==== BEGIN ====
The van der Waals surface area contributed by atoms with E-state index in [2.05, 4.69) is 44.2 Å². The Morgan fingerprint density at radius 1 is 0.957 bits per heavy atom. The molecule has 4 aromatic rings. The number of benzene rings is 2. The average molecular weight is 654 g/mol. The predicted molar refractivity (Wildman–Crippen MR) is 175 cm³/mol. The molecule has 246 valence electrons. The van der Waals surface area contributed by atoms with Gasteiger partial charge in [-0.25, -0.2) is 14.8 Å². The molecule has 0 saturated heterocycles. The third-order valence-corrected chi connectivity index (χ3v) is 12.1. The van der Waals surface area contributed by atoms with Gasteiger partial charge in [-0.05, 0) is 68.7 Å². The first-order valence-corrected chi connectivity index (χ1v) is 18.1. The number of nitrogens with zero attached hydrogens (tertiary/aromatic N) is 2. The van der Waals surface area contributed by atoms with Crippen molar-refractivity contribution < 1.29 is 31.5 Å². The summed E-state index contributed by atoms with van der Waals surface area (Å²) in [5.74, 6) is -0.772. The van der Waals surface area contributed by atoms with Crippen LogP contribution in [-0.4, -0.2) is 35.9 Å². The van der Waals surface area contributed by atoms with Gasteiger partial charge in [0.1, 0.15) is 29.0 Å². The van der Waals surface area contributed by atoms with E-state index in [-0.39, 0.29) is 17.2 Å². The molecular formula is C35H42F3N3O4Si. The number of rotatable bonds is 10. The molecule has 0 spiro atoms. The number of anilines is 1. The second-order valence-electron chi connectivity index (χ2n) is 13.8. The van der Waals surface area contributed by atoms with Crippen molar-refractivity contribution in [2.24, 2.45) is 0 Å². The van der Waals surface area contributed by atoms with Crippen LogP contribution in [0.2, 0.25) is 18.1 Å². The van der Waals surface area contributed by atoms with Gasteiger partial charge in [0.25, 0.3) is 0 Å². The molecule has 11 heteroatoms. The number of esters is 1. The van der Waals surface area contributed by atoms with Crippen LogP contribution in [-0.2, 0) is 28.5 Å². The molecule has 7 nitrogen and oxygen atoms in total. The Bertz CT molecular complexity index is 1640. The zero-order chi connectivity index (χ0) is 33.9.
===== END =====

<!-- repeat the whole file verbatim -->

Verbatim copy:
The van der Waals surface area contributed by atoms with E-state index in [2.05, 4.69) is 44.2 Å². The Morgan fingerprint density at radius 1 is 0.957 bits per heavy atom. The molecule has 4 aromatic rings. The number of benzene rings is 2. The average molecular weight is 654 g/mol. The predicted molar refractivity (Wildman–Crippen MR) is 175 cm³/mol. The molecule has 246 valence electrons. The van der Waals surface area contributed by atoms with Gasteiger partial charge in [-0.25, -0.2) is 14.8 Å². The molecule has 0 saturated heterocycles. The third-order valence-corrected chi connectivity index (χ3v) is 12.1. The van der Waals surface area contributed by atoms with Gasteiger partial charge in [-0.05, 0) is 68.7 Å². The first-order valence-corrected chi connectivity index (χ1v) is 18.1. The number of nitrogens with zero attached hydrogens (tertiary/aromatic N) is 2. The van der Waals surface area contributed by atoms with Crippen molar-refractivity contribution < 1.29 is 31.5 Å². The summed E-state index contributed by atoms with van der Waals surface area (Å²) in [5.74, 6) is -0.772. The van der Waals surface area contributed by atoms with Crippen LogP contribution in [-0.4, -0.2) is 35.9 Å². The van der Waals surface area contributed by atoms with Gasteiger partial charge in [0.1, 0.15) is 29.0 Å². The van der Waals surface area contributed by atoms with E-state index in [-0.39, 0.29) is 17.2 Å². The molecular formula is C35H42F3N3O4Si. The number of rotatable bonds is 10. The molecule has 0 spiro atoms. The number of anilines is 1. The second-order valence-electron chi connectivity index (χ2n) is 13.8. The van der Waals surface area contributed by atoms with Crippen molar-refractivity contribution in [2.24, 2.45) is 0 Å². The van der Waals surface area contributed by atoms with Crippen LogP contribution in [0.2, 0.25) is 18.1 Å². The van der Waals surface area contributed by atoms with Gasteiger partial charge in [0.25, 0.3) is 0 Å². The molecule has 11 heteroatoms. The number of esters is 1. The van der Waals surface area contributed by atoms with Crippen LogP contribution in [-0.2, 0) is 28.5 Å². The molecule has 7 nitrogen and oxygen atoms in total. The Bertz CT molecular complexity index is 1640. The zero-order chi connectivity index (χ0) is 33.9.